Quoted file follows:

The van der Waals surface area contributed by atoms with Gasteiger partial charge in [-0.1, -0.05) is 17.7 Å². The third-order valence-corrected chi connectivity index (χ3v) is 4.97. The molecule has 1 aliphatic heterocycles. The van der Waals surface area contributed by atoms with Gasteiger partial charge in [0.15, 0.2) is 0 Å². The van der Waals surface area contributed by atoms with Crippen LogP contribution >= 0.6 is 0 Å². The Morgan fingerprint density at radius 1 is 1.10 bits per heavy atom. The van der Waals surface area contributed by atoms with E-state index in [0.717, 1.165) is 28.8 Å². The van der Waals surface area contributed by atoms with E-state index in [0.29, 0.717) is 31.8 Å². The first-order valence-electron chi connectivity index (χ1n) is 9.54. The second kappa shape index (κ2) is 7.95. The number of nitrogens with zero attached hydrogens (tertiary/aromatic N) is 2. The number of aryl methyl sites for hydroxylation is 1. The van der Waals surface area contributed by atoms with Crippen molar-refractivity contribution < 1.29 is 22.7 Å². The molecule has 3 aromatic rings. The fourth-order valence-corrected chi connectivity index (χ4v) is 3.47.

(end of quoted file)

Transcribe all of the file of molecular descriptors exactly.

The van der Waals surface area contributed by atoms with Gasteiger partial charge in [-0.1, -0.05) is 17.7 Å². The third-order valence-corrected chi connectivity index (χ3v) is 4.97. The molecule has 1 aliphatic heterocycles. The van der Waals surface area contributed by atoms with Gasteiger partial charge in [0.15, 0.2) is 0 Å². The van der Waals surface area contributed by atoms with Crippen LogP contribution >= 0.6 is 0 Å². The Morgan fingerprint density at radius 1 is 1.10 bits per heavy atom. The van der Waals surface area contributed by atoms with E-state index in [0.717, 1.165) is 28.8 Å². The van der Waals surface area contributed by atoms with E-state index in [0.29, 0.717) is 31.8 Å². The first-order valence-electron chi connectivity index (χ1n) is 9.54. The second kappa shape index (κ2) is 7.95. The number of nitrogens with zero attached hydrogens (tertiary/aromatic N) is 2. The number of aryl methyl sites for hydroxylation is 1. The van der Waals surface area contributed by atoms with Crippen molar-refractivity contribution < 1.29 is 22.7 Å². The molecule has 3 aromatic rings. The fourth-order valence-corrected chi connectivity index (χ4v) is 3.47.